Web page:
This post is a last resort as I’ve had two comments rejected by the moderators at The Register, one of my favorite IT news websites.
Lewis Page is a regular contributor to the Register. For whatever reason, around 50% of his total output there is (willful mis-) reporting on various papers and research on climate science. Considering he (and for what it’s worth, myself) is not a climatologist, it’s very frustrating to see the “science” category tag on these articles. It wouldn’t be so bad if it was marked Opinion or Editorial, and that he wasn’t deliberately misrepresenting the observed facts, papers, research and scientists’ own words, but that he gives no truck at all to anything that doesn’t fit into his worldview.
Just to be utterly clear – among scientists who are trained in climatology, there is no doubt that we are in a rapidly changing world. Basically the question hasn’t been “if” there’s climate change for about 15-20 years, but “what does it mean to be on this planet in 10-20-50-100 years”. It’s up to us and the politicians to decide “what to do about it”. Even if climate change is not as bad as predicted (which actually, it’s worse than has been predicted), the actions we must take now are good for us and the planet:
- less air pollution == longer, heathier lives
- less water pollution == longer, healthier lives
- lower energy bills == more money for other things
- less wasteful consumption of a finite non-renewable resource == richer, more economically healthy future and longer production of things we can’t economically make without oil, like certain materials and medicines and so on
There is literally no downside to acting to curb emissions, but there’s a lot on the line if we don’t do something. Personally, I don’t think an ETS is the correct path as it’s a cheap way for the government to earn money and seen to be doing something – anything at all, but as it’s a derivative market, which has a colorful history of abuse (such as in Germany, where too many credits were issued undermining the market, and California, where traders essentially create artificial spikes in price to maximise profits and create artificial blackouts), but despite this, we must move on to the phase of our industrial planet.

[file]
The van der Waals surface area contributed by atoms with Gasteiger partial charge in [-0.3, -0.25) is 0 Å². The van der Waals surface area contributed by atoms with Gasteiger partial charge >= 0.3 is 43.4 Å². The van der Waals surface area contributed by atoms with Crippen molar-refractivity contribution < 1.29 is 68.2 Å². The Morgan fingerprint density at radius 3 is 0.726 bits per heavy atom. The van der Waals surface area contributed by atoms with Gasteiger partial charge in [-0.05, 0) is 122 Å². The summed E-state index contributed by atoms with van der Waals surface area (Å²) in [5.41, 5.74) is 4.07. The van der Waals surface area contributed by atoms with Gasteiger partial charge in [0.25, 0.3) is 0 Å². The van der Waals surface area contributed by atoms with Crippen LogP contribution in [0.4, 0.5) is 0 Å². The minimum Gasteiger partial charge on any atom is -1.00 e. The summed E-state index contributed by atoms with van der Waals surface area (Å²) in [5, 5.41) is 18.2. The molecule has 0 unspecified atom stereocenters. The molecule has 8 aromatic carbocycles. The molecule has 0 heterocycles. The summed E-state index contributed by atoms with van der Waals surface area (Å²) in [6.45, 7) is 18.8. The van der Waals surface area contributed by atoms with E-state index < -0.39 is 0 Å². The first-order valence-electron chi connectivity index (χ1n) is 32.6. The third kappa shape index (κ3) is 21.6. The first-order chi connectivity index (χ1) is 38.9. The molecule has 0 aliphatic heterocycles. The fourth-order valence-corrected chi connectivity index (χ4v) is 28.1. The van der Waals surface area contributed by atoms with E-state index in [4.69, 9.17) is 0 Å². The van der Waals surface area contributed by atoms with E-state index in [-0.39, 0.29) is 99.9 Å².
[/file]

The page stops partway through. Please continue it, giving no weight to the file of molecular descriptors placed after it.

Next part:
I call on the Register to provide the scientific consensus view. Here’s my rejected comment in full.
It’s my long and fervent wish that the Register would stop publishing these opinion pieces, as I rather enjoy the “call a spade a f$&#ing spade” approach to almost all the other articles, reviews and IT news, which is rather let down by Mr Page’s long standing and regular missives on this topic.
In my opinion, these articles are not “science”, nor are they reasonable journalism, where the authors of the paper might be asked for a comment or an interview to get their side first hand. Mr Page can still have his opinion, but at least pay us the respect of writing about the researchers, paper or presentation in an unbiased way to allow us to compare Mr Page’s opinion with what they really wrote, demonstrated, observed or said.
At least pay us the respect of providing balanced coverage either by providing mainstream climate science coverage in the science category along with Mr Page’s opinion pieces and coverage, or by adding in right of reply, interviews and accurate coverage of what was actually written in the papers and research.
1 thought on “El Reg and the troubling case of climate denialism”
You are correct that in general actions do not come with downsides, but there is one very narrow downside that has caused most of the problems. Limiting carbon emissions challenges a very specific demographic that has gotten hugely rich off of them, and a post-carbon energy ecosystem does not remotely guarantee the same ridiculous level of profits. And we aren’t just talking about Exxon or Shell, but Canada and Saudi Arabia – countries have a lot to lose because they allowed their economy to be dominated by a specific industry.
Personally I would be happy to see those folks kicked down several notches – coal is a freaking evil industry, and the petroleum folks aren’t a lot better, but the fact is that if climate change didn’t pose a challenge for a very wealthy caste of folks action to address it would see a lot less resistance